For organizations around the nation that are shifting to a remote care model by connecting with patients at a distance, here is a helpful checklist (in no particular order) of the various aspects of this new clinical service to keep in mind.

1. Clinical Guidelines: Clearly define clinical criteria to decide which patients and which chief complaints are suitable for remote care and which ones are not.

2. Medical licensure: While reimbursement regulations have been relaxed, medical licensure requirements still may apply at the state level.

3. Emergency Procedures: Ensure that in the case of an emergency on the patient end (harm to themselves, to others, by others, etc.) you can alert the appropriate authorities.

4. Privacy: Ensure that the patient’s privacy is protected during the consults.

5. Billing: The rules and regulations around telehealth reimbursement have and will continue to change frequently. You need to establish a central authority that internally pre-authorizes any telehealth visit.

6. Scheduling: Telehealth appointments should be scheduled as designated telehealth visits with their own appointment type to allow for appropriately billing and tracking of telehealth visits.

7. Telemedicine Consent: Depending on your state’s statutes or the requirements of the payors, patients may need to consent to this form of care orally or in writing and processes need to be in place capturing that consent was obtained.

8. Technology Testing (Patient): Confirm and test beforehand that the patient has adequate technology (smartphone, tablet, PC),

adequate, reliable connectivity, and the ability to operate the technology.

9. Telehealth Technology: Consider using different technical solutions for delivering remote care, based on the clinical specialty and the patient population.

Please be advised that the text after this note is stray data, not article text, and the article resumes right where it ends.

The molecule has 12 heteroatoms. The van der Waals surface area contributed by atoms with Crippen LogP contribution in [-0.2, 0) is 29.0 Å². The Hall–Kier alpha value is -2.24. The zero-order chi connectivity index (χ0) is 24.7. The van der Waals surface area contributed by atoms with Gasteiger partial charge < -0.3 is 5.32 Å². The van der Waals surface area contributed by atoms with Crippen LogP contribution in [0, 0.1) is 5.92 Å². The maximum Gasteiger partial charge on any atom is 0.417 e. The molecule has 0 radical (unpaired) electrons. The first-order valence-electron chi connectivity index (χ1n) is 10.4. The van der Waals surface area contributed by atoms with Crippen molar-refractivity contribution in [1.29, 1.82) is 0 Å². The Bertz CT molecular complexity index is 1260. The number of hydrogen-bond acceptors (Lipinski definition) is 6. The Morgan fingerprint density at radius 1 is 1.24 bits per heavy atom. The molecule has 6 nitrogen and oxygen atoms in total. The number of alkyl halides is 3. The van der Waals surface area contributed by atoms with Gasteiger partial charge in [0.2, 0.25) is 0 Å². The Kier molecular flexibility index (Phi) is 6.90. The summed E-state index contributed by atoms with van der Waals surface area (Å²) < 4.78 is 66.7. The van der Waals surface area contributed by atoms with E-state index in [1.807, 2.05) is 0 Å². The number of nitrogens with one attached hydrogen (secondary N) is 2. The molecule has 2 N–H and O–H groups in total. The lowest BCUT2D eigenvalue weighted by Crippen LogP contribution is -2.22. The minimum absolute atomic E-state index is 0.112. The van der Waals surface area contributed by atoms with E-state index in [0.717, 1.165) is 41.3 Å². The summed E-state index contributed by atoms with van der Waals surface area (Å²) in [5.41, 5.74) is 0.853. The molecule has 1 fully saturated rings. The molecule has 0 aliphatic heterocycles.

10. Support Processes: With an increasing number of telehealth users comes the need for having a first line of contact to address telehealth-related questions. You need to establish both, operational and technical support.

11. Provider Training: All providers offering telemedicine need to be trained on a variety of aspects of telemedicine. This training should be delivered just-in-time on an asneeded basis. It can be conducted in person or remotely or via a pre-recorded video/ presentation. This training should cover clinical guidelines (inclusion and exclusion criteria), policies (licensure, consent, emergency contact, privacy, etc.), billing rules, webiquette/webside manners, use of the telemedicine technology, the process for prescriptions, post-visit documentation and follow-up visit scheduling as well as access to support.

12. Allied Health Staff Training: Similarly training materials (documents, presentations, etc.) should be developed for the various audiences affected by telemedicine, including, but not limited to schedulers, patient service representatives, medical billing staff/coders, MAs & RNs, providers and leadership.

13. Communication/Publicity: Lastly, and very importantly, you need to clearly communicate your vision, your objectives, your directives and processes regarding the use of telehealth to all staff members as well as to your patients and the public at large.

Do you want to discuss how to do this at your organization?

Then register for one of my upcoming free telehealth clinics!

Or you can email me at christian@ingeniumdigitalhealth.com or call me at 657-464-3648.

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Christian Milaster optimizes Telehealth Services for health systems and physician practices as Interim Telehealth Program Director. Christian is the Founder and President of Ingenium Digital Health Advisors where he and his expert consortium partner with healthcare leaders to enable the delivery of extraordinary care.

Contact Christian by phone or text at 657-464-3648, via email, or video chat.

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